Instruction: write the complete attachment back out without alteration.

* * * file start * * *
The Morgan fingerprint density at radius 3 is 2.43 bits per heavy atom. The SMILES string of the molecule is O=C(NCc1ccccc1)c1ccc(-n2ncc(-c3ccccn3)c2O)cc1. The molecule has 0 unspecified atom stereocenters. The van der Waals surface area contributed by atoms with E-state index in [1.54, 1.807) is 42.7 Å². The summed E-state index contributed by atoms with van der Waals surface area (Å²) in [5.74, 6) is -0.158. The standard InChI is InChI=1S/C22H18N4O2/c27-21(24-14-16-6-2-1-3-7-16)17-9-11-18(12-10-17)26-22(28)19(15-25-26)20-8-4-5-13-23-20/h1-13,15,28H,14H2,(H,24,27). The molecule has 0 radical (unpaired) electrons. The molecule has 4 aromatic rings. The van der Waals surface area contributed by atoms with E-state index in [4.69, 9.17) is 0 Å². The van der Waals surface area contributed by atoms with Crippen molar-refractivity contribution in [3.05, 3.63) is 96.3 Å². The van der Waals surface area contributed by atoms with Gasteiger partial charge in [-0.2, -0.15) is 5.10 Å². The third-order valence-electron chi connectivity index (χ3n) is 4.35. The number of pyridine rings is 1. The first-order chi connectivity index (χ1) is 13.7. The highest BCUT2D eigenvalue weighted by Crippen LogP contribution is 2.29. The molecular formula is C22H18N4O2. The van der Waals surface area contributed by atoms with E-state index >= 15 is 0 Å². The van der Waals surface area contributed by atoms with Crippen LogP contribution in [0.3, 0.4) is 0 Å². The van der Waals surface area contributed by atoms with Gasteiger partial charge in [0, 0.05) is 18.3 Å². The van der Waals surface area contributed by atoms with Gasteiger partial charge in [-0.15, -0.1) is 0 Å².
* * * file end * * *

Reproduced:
The Morgan fingerprint density at radius 3 is 2.43 bits per heavy atom. The SMILES string of the molecule is O=C(NCc1ccccc1)c1ccc(-n2ncc(-c3ccccn3)c2O)cc1. The molecule has 0 unspecified atom stereocenters. The van der Waals surface area contributed by atoms with E-state index in [1.54, 1.807) is 42.7 Å². The summed E-state index contributed by atoms with van der Waals surface area (Å²) in [5.74, 6) is -0.158. The standard InChI is InChI=1S/C22H18N4O2/c27-21(24-14-16-6-2-1-3-7-16)17-9-11-18(12-10-17)26-22(28)19(15-25-26)20-8-4-5-13-23-20/h1-13,15,28H,14H2,(H,24,27). The molecule has 0 radical (unpaired) electrons. The molecule has 4 aromatic rings. The van der Waals surface area contributed by atoms with E-state index in [4.69, 9.17) is 0 Å². The van der Waals surface area contributed by atoms with Crippen molar-refractivity contribution in [3.05, 3.63) is 96.3 Å². The van der Waals surface area contributed by atoms with Gasteiger partial charge in [-0.2, -0.15) is 5.10 Å². The third-order valence-electron chi connectivity index (χ3n) is 4.35. The number of pyridine rings is 1. The first-order chi connectivity index (χ1) is 13.7. The highest BCUT2D eigenvalue weighted by Crippen LogP contribution is 2.29. The molecular formula is C22H18N4O2. The van der Waals surface area contributed by atoms with E-state index >= 15 is 0 Å². The van der Waals surface area contributed by atoms with Crippen LogP contribution in [0.3, 0.4) is 0 Å². The van der Waals surface area contributed by atoms with Gasteiger partial charge in [0, 0.05) is 18.3 Å². The van der Waals surface area contributed by atoms with Gasteiger partial charge in [-0.15, -0.1) is 0 Å².